Some people are very lucky to live within an hour of a full distance 200, 300, and 600 yard ranges. These are called XTC for across the course, or full distance range. These are usually military bases that allow a single club use of the facility. Camp Butner is a good example of this. Their club is the North State Shooting Club. People living in the north central Alabama area will soon have a state of the art CMP shooting complex that will rival any in the world near Talladega in mid 2015. My point is you need a shooting home, and it needs to be a club that offers what you want to do. You need other people that do what you do, with the same goals, and passion for what you can achieve. Even if it takes two hours to get to, and you can only get there once a month, you need a club. You need the facility, but more than that you need the people like you that have had their eyes opened to the discipline and journey you have undertaken. The similarities of a church for spiritual growth and fellowship, and a gun club for the competitive shooter are too many to list. How many can you think of ?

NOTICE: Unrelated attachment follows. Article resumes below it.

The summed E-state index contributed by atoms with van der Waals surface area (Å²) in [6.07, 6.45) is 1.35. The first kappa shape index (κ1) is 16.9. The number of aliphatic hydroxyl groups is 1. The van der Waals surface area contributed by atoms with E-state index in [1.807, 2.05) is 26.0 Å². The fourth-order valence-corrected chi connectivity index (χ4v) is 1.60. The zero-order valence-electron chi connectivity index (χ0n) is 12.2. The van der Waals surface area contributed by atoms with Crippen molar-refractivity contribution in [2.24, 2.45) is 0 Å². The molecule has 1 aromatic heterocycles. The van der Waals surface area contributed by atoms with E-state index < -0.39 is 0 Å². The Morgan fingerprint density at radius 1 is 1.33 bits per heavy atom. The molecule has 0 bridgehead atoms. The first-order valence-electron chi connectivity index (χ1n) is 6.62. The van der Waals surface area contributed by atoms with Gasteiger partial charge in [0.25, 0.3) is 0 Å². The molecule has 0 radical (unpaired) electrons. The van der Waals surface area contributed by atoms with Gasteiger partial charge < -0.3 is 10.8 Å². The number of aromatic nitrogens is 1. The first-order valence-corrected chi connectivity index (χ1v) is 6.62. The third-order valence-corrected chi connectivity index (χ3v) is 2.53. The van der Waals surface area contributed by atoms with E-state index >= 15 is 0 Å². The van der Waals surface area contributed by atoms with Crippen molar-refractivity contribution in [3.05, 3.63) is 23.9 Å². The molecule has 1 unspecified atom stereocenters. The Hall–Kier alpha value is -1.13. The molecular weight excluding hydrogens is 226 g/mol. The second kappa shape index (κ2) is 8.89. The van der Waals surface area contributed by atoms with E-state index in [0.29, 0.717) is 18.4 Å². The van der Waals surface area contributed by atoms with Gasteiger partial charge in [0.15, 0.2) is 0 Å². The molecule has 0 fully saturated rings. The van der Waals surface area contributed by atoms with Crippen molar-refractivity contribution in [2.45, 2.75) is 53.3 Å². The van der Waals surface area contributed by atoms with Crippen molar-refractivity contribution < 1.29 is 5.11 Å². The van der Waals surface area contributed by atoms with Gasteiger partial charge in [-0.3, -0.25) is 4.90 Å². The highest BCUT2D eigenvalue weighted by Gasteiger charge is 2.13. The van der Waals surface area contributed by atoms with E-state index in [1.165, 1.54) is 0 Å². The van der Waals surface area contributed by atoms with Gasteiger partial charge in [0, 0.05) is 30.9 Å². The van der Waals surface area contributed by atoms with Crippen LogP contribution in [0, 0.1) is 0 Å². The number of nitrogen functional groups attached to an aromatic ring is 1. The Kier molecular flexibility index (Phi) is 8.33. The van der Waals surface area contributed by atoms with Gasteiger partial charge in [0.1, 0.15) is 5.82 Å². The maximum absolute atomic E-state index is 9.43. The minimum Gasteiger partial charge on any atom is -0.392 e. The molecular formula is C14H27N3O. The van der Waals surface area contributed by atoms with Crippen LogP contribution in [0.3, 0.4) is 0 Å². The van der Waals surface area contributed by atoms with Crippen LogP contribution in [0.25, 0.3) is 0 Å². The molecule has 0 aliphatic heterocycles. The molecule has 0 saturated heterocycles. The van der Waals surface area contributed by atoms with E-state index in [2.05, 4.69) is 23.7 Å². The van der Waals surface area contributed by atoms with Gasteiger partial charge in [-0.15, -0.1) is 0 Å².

First step...Join a club.
__________________
Distinguished Rifleman #2198
NRA HP XTC High Master (service rifle)
NRA Patron Life member
PCGC Junior Team coach
CMP GSM Master Inst.
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  #30  
Old 10-06-2014, 09:37 PM
TomH TomH is offline
 
Join Date: Oct 2009
Posts: 205
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Do not be intimidated because you think everybody will shoot better than you They will!! Get over it!! but just at first Think about it Where do you think you will learn more a full distance club full of NRA Highmasters and CMP Distinguished Riflemen or the local public range where the "25 yd. marksmen" hang out
Go there and say "I'm just starting out and I heard this is a good place to learn"99.9% of the people there will bend over backwards to help you

I had never met Greg but I read a post where he described in detail how to operate a vintage bolt rifle without taking it out of your shoulder so I tried it and actually got pretty good at it
A couple of years ago at the Eastern Games I walked up to him and said "Hey that works really good...Thank you" He smiled at me and said " You just made my day I posted that and hoped it would help somebody"
There are plenty of people out there waiting to help....all you have to do is show up and ask